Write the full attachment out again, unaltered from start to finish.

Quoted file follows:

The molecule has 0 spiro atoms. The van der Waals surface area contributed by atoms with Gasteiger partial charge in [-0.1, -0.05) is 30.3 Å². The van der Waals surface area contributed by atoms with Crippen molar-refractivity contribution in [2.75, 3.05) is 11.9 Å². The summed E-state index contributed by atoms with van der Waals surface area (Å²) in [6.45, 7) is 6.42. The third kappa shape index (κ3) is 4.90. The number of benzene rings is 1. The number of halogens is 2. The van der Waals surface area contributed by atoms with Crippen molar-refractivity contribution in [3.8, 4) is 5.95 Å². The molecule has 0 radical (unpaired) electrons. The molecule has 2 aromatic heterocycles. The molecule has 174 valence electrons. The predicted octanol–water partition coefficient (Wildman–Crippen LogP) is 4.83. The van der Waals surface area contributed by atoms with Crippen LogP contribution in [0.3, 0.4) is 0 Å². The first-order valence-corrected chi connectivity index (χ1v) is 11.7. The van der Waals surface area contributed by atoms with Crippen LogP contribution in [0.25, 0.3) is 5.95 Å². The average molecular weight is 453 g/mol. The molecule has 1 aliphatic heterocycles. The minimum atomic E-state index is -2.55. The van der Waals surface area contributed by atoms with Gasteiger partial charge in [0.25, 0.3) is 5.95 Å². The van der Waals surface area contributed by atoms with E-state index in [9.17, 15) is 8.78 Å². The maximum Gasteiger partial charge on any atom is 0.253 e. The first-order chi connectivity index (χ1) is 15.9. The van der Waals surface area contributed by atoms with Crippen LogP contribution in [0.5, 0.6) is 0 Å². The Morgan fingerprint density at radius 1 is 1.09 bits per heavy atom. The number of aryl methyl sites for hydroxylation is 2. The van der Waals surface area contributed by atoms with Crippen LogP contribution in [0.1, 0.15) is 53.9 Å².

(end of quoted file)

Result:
The molecule has 0 spiro atoms. The van der Waals surface area contributed by atoms with Gasteiger partial charge in [-0.1, -0.05) is 30.3 Å². The van der Waals surface area contributed by atoms with Crippen molar-refractivity contribution in [2.75, 3.05) is 11.9 Å². The summed E-state index contributed by atoms with van der Waals surface area (Å²) in [6.45, 7) is 6.42. The third kappa shape index (κ3) is 4.90. The number of benzene rings is 1. The number of halogens is 2. The van der Waals surface area contributed by atoms with Crippen molar-refractivity contribution in [3.8, 4) is 5.95 Å². The molecule has 0 radical (unpaired) electrons. The molecule has 2 aromatic heterocycles. The molecule has 174 valence electrons. The predicted octanol–water partition coefficient (Wildman–Crippen LogP) is 4.83. The van der Waals surface area contributed by atoms with Crippen LogP contribution in [0.3, 0.4) is 0 Å². The first-order valence-corrected chi connectivity index (χ1v) is 11.7. The van der Waals surface area contributed by atoms with Crippen LogP contribution in [0.25, 0.3) is 5.95 Å². The average molecular weight is 453 g/mol. The molecule has 1 aliphatic heterocycles. The minimum atomic E-state index is -2.55. The van der Waals surface area contributed by atoms with Gasteiger partial charge in [0.25, 0.3) is 5.95 Å². The van der Waals surface area contributed by atoms with E-state index in [9.17, 15) is 8.78 Å². The maximum Gasteiger partial charge on any atom is 0.253 e. The first-order chi connectivity index (χ1) is 15.9. The van der Waals surface area contributed by atoms with Crippen LogP contribution in [0.5, 0.6) is 0 Å². The Morgan fingerprint density at radius 1 is 1.09 bits per heavy atom. The number of aryl methyl sites for hydroxylation is 2. The van der Waals surface area contributed by atoms with Crippen LogP contribution in [0.1, 0.15) is 53.9 Å².